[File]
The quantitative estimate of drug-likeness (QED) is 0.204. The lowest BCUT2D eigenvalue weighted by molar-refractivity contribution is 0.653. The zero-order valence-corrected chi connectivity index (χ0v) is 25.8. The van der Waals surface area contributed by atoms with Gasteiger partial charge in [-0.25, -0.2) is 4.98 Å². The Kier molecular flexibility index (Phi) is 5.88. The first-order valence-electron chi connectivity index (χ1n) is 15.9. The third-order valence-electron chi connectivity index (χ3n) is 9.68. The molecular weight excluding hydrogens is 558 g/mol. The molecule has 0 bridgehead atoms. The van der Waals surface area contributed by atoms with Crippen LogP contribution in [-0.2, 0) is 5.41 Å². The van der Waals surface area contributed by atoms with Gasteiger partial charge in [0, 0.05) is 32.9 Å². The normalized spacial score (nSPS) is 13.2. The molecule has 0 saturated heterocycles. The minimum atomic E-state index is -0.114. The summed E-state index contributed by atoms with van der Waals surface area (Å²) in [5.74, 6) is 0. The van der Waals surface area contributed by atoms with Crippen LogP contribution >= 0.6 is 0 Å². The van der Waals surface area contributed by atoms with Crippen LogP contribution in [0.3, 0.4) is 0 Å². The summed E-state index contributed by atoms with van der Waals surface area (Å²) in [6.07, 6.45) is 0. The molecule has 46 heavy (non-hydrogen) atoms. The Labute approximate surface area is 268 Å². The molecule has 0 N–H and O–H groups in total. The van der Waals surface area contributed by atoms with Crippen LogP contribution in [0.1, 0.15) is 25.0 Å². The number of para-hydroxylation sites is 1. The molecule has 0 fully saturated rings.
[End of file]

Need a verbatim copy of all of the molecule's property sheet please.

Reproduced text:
The quantitative estimate of drug-likeness (QED) is 0.204. The lowest BCUT2D eigenvalue weighted by molar-refractivity contribution is 0.653. The zero-order valence-corrected chi connectivity index (χ0v) is 25.8. The van der Waals surface area contributed by atoms with Gasteiger partial charge in [-0.25, -0.2) is 4.98 Å². The Kier molecular flexibility index (Phi) is 5.88. The first-order valence-electron chi connectivity index (χ1n) is 15.9. The third-order valence-electron chi connectivity index (χ3n) is 9.68. The molecular weight excluding hydrogens is 558 g/mol. The molecule has 0 bridgehead atoms. The van der Waals surface area contributed by atoms with Crippen LogP contribution in [-0.2, 0) is 5.41 Å². The van der Waals surface area contributed by atoms with Gasteiger partial charge in [0, 0.05) is 32.9 Å². The normalized spacial score (nSPS) is 13.2. The molecule has 0 saturated heterocycles. The minimum atomic E-state index is -0.114. The summed E-state index contributed by atoms with van der Waals surface area (Å²) in [5.74, 6) is 0. The van der Waals surface area contributed by atoms with Crippen LogP contribution >= 0.6 is 0 Å². The van der Waals surface area contributed by atoms with Crippen LogP contribution in [0.3, 0.4) is 0 Å². The summed E-state index contributed by atoms with van der Waals surface area (Å²) in [6.07, 6.45) is 0. The molecule has 46 heavy (non-hydrogen) atoms. The Labute approximate surface area is 268 Å². The molecule has 0 N–H and O–H groups in total. The van der Waals surface area contributed by atoms with Crippen LogP contribution in [0.1, 0.15) is 25.0 Å². The number of para-hydroxylation sites is 1. The molecule has 0 fully saturated rings.